There’s a man who lives in a kind of run down house on a street in the town I grew up in. Everyday, rain or shine, he stands out on the street by his mailbox for a couple of hours and waves at the cars that go by. It’s usually around the time that school lets out because he especially likes to wave at the buses from the high school up the road. Every opportunity I get I try to drive by his house, hoping he’s there. I have never once spoken to this man, but his face is etched into my mind, round and soft and chocolate and sweet, with big eyes that have crinkles on the sides from smiling so much. He knows my car because we’ve had it for years, my mom starting driving it when I was 12 and gave it me when I was a freshman in college. I drive down that road whenever I come home from school. I get really excited when I see that he’s out and get ready and roll my window down, rain or shine. I honk my horn and wave like mad and he waves back and blows kisses at me. He doesn’t blow kisses at everyone, but he blows them at me and waves longer than he does at other cars. This makes me feel special, and I smile a lot even after I roll the window back up.

I know that by society’s standards it’s not very “normal” to stand outside and wave at cars everyday. But then, society as a whole rarely goes out of its way to wave at anyone they don’t know, to brighten anyone’s day. I’m sure that this man was called “special” at school growing up, and though I don’t know exactly what his medical records say, I think he’s special for other reasons. I think he’s special because he thinks I’m special, and because he makes a lot of people happy every day without even saying a word to them.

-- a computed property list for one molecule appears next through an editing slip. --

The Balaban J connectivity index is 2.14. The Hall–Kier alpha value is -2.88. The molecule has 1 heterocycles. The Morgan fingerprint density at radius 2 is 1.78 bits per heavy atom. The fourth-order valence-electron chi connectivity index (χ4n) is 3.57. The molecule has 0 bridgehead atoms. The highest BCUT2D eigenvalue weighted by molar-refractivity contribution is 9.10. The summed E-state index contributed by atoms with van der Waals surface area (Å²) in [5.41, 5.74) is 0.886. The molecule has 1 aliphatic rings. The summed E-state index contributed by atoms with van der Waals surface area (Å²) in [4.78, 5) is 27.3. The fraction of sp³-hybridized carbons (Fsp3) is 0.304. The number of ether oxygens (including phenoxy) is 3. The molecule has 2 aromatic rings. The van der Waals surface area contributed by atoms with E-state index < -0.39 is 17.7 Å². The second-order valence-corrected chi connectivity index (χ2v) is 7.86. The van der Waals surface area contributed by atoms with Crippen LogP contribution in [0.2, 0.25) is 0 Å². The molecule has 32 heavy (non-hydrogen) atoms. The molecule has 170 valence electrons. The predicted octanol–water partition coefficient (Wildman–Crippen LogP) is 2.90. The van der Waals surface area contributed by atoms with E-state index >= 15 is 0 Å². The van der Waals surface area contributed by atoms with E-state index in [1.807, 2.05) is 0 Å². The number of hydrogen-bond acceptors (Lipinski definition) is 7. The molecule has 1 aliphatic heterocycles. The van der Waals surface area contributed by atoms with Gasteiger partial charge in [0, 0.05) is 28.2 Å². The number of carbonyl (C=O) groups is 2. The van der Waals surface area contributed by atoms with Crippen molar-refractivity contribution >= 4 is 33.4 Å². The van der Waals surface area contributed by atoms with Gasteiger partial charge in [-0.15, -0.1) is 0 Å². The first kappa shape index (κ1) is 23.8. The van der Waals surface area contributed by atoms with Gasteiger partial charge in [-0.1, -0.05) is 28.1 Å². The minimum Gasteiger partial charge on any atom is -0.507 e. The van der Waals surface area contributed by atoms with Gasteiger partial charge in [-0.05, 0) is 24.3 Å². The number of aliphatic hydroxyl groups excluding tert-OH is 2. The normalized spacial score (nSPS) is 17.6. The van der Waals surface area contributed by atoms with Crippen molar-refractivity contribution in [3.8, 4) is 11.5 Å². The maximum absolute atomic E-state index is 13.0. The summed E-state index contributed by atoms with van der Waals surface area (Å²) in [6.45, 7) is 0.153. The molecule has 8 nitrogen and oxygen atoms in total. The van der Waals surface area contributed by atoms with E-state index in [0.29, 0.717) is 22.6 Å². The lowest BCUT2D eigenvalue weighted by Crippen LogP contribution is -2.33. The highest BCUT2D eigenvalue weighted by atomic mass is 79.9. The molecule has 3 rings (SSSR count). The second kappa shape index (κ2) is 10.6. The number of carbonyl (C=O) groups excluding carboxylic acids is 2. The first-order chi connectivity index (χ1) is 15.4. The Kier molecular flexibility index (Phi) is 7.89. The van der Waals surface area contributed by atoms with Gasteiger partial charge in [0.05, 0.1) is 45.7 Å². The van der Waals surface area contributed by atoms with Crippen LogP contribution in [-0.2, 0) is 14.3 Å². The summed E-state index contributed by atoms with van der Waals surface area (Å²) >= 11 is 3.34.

Language is an incredible gift. I hope that Jena someday learns how to open this gift. We read books together every time I’m with her, really brilliant books by wonderful authors like Dr. Seuss and Audre. Dr. Seuss even makes up his own words, which is really cool to me. Whenever I try to make up my own words my friends just make fun of me. I want Jena to think that words are really great too, but somehow I think she feels like she doesn’t really need them just yet. Jena shows us what she thinks and what she feels, it’s all right there written on her face. So as much as I hope that we teach Jena how to speak and how to write, how important and lovely words are, I hope that she keeps teaching us how important it is to be honest about what you think and feel, to be expressive through smiles and frowns, tears and laughter, hugs and kisses and songs, teaching us that sometimes words really aren’t so important, that you can brighten someone’s day with a simple hug or kiss. Or even just a wave.